Fresh off its second annual event, the World Trade Day celebration in Atlanta is already starting to look toward a third year as the catalyst for a city-wide conversation about trade.
Hosted by the World Trade Center Atlanta, the event saw success this year at a new venue, hosting 25 percent more attendees (up to 225 this year) and sponsors than its inaugural event.
“We think we’ll get that 300 mark next year,” said Diane Alleva Caceres, CEO of Market Access International and chair of the event.
Themed around innovation and technology, this year’s event aimed to bridge high-level theoretical discussion about trade issues with practical sessions that could help local companies learn the nuts-and-bolts of global business.
Uncertainty on both fronts has been rampant in recent months, as the Trump administration has used talk of tariffs and quotas as leverage in ongoing negotiations.
Dr. Caceres said World Trade Day, recognized by a proclamation from Georgia Gov. Nathan Deal, is a positive voice in support of trade amid a tense time.
“We are proud of World Trade Day’s success in galvanizing the community around the merits of global trade and investment,” she said.
The balance of pragmatism and theory was on display during the first set of breakout sessions, in which attendees could pick from among sessions on taking their business global, funding their global expansion or a broader discussion on the international climate.
Moderated by former Atlanta Federal Reserve President Dennis Lockhart, the latter discussion featured experts focused on a range of topics, from NAFTA’s current outlook and Chinese tariff disputes to Canada-U.S. trade issues and European currency issues.
On NAFTA, Canadian Consul General Nadia Theodore warned attendees not to read too much into arbitrary timetables for concluding negotiations.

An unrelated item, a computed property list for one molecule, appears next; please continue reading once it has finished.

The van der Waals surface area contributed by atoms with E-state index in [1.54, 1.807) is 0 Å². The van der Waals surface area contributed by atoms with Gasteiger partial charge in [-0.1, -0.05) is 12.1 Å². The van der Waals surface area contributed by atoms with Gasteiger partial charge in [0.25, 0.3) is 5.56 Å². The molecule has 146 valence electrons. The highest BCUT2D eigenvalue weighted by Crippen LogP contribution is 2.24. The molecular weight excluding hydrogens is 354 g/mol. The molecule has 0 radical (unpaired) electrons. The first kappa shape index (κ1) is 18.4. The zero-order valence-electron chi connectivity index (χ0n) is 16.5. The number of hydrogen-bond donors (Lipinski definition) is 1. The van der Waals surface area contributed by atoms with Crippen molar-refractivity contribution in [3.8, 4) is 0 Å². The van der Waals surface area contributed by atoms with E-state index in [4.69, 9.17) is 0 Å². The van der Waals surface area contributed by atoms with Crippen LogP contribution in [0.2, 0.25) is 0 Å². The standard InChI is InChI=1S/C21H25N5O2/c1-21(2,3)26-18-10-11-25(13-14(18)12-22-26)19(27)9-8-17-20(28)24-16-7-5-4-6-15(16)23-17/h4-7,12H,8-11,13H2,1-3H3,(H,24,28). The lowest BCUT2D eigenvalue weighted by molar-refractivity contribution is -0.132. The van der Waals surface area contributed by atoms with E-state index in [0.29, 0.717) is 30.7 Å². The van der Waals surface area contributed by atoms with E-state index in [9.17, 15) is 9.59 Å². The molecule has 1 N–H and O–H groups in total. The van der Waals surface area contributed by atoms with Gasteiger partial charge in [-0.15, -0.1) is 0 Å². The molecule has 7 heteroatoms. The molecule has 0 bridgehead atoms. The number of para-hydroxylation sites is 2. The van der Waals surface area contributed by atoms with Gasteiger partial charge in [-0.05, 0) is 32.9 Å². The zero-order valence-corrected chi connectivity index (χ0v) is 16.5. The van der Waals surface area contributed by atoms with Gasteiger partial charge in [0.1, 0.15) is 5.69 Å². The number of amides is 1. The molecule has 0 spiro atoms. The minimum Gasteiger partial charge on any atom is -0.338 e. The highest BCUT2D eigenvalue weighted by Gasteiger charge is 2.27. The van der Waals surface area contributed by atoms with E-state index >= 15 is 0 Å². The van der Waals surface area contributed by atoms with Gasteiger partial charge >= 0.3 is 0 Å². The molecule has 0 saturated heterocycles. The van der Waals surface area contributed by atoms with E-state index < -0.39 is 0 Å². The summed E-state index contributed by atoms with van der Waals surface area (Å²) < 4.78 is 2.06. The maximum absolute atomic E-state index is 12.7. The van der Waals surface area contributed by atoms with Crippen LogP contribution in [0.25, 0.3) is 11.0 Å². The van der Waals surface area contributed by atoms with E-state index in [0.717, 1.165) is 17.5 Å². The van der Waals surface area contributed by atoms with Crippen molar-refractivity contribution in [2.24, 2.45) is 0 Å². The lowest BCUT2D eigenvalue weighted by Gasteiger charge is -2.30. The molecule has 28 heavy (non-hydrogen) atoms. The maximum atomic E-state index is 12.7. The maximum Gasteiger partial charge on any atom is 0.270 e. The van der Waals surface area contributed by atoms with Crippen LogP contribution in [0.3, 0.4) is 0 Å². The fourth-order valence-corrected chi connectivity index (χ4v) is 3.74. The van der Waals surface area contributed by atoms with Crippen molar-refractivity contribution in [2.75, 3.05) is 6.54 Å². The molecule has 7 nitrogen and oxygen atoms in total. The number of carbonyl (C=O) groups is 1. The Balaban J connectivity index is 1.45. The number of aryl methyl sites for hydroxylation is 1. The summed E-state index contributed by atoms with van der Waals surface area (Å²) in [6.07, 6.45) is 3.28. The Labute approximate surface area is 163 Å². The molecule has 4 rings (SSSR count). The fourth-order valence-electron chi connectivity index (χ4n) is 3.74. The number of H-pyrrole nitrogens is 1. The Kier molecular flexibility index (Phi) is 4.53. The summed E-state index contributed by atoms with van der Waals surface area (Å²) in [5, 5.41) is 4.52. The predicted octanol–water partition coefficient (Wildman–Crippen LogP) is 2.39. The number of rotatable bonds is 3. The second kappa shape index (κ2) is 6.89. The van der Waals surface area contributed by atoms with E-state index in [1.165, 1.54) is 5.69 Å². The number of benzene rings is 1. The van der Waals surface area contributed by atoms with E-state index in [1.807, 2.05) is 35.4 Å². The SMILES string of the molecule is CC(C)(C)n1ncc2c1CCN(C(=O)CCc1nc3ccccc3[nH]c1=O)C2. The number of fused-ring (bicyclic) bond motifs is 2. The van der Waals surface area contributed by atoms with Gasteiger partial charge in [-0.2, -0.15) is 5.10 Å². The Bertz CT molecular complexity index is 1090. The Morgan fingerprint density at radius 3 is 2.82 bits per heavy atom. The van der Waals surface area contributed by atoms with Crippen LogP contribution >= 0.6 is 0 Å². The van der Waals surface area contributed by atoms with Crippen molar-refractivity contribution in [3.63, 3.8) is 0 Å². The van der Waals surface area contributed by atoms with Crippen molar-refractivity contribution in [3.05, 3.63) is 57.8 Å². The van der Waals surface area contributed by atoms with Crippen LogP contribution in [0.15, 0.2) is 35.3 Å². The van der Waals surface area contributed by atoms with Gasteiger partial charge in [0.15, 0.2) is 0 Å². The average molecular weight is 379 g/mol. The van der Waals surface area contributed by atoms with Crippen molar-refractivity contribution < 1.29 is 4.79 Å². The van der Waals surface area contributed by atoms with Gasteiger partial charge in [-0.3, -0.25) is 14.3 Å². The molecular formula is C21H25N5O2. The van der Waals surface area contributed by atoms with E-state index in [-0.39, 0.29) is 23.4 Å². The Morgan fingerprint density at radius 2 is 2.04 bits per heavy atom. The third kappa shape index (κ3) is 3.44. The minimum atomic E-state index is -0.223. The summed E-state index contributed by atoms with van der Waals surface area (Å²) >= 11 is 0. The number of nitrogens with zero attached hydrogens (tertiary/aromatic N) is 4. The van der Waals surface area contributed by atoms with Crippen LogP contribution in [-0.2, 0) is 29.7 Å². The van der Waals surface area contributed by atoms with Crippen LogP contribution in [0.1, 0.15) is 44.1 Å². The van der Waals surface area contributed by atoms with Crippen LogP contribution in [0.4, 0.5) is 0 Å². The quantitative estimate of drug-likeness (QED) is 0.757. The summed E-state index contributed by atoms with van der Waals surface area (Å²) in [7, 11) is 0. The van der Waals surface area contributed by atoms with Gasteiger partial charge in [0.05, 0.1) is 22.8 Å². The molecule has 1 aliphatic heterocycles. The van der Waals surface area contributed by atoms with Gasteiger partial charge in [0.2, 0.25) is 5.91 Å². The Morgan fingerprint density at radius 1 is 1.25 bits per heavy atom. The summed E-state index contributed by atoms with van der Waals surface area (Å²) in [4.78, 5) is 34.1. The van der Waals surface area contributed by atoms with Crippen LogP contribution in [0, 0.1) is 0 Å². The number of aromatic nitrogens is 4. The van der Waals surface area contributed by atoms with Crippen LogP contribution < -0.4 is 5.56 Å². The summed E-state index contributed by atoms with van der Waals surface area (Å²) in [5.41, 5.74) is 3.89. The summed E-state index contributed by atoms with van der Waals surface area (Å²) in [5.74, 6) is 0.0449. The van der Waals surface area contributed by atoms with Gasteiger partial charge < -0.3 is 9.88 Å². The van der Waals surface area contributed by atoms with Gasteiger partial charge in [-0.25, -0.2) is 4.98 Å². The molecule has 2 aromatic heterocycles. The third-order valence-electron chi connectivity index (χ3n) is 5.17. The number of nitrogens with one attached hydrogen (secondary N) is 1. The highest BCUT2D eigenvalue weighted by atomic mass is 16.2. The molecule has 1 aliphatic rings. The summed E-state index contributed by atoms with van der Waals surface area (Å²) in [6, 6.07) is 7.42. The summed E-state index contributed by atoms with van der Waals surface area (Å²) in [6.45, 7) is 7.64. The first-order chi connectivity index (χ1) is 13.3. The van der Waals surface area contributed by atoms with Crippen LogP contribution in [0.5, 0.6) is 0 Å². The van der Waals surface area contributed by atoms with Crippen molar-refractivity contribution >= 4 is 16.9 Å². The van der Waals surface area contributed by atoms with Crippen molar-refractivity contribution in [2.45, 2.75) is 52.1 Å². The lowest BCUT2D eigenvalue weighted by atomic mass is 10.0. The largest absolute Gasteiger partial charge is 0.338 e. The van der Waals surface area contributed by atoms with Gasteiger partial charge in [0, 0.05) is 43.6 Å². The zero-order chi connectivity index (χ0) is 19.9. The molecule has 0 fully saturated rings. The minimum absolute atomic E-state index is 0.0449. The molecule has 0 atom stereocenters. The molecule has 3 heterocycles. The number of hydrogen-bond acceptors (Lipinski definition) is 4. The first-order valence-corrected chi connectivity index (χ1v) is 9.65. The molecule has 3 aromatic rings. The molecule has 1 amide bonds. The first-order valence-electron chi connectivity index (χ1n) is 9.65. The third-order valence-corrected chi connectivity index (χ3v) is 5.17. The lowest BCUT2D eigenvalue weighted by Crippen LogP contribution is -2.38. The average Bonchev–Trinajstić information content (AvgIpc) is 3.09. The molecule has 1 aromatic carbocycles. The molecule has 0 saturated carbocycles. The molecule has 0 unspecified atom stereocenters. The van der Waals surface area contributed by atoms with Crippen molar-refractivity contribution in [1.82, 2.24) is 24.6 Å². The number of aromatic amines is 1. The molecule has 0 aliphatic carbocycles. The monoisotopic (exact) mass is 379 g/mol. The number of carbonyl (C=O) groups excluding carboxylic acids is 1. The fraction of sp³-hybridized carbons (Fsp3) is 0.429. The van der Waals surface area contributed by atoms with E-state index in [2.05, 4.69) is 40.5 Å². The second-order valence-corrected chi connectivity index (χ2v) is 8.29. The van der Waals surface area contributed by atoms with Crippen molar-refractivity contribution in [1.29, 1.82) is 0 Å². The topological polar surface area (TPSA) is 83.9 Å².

“We will conclude an agreement when there is an agreement on the table that is worth concluding,” Ms. Theodore said as part of a wide-ranging discussion on Canada’s trade positions during which she also asserted her country’s strong desire to see the U.S. — and by extension the entire NAFTA bloc — succeed.
Penelope Prime, a Georgia State University business professor and an economist focused on China, said the threatened $150 billion in tariffs might not be the best way to deal with China’s ambitions to become a “knowledge economy.”
“The issues between the U.S. and China run deep because they’re not fundamentally trade issues; they’re fundamentally investment issues,” Dr. Prime said, noting that multilateral institutions will pose a better challenge to China than unilateral U.S. action.
Breakout sessions in the afternoon dealt more with themes under the umbrella of innovation: medical technology, advanced manufacturing and artificial intelligence. In the morning session, IBM Watson and IBM Cloud CTO Bryson Koehler gave an exposition of how the company leverages its own data networks, visual categorization, natural language, speech recognition and other AI advances to do anything from improving weather forecasts to enhancing public safety.
Dr. Caceres said that while technology cross-cuts sectors and could be an annual theme, the World Trade Day organizing team will weigh feedback from attendees in crafting next year’s event.
“We definitely want to be current, because part of convening everyone once a year like this is to be able to talk about current trends,” she said, but another key aspect is stepping back to take a look at broader “megatrends” guiding global interactions over time.
Overall, eight panel discussions featured representatives of the Brookings Institution, IBM Watson Health, Accenture, Emory University, Georgia Tech, Georgia State, Alcon, Toto USA, AGCO, Dornier MedTech GmbH, Georgia Centers of Innovation and Tempus FX, among many others.
While forward-looking, the event also honored the past: Portman Holdings Vice Chair John C. (Jack) Portman III honored former Atlanta Mayor and U.N. Ambassador Andrew Young with an award named after his late father just before the afternoon plenary. Mr. Young was the inaugural recipient of the John C. Portman Leadership Award.
The ensuing discussion on the city’s future as a global hub was well-received by attendees who were happy to have access to two pillars of the city’s international advancement.
Learn more at www.worldtradeday.com.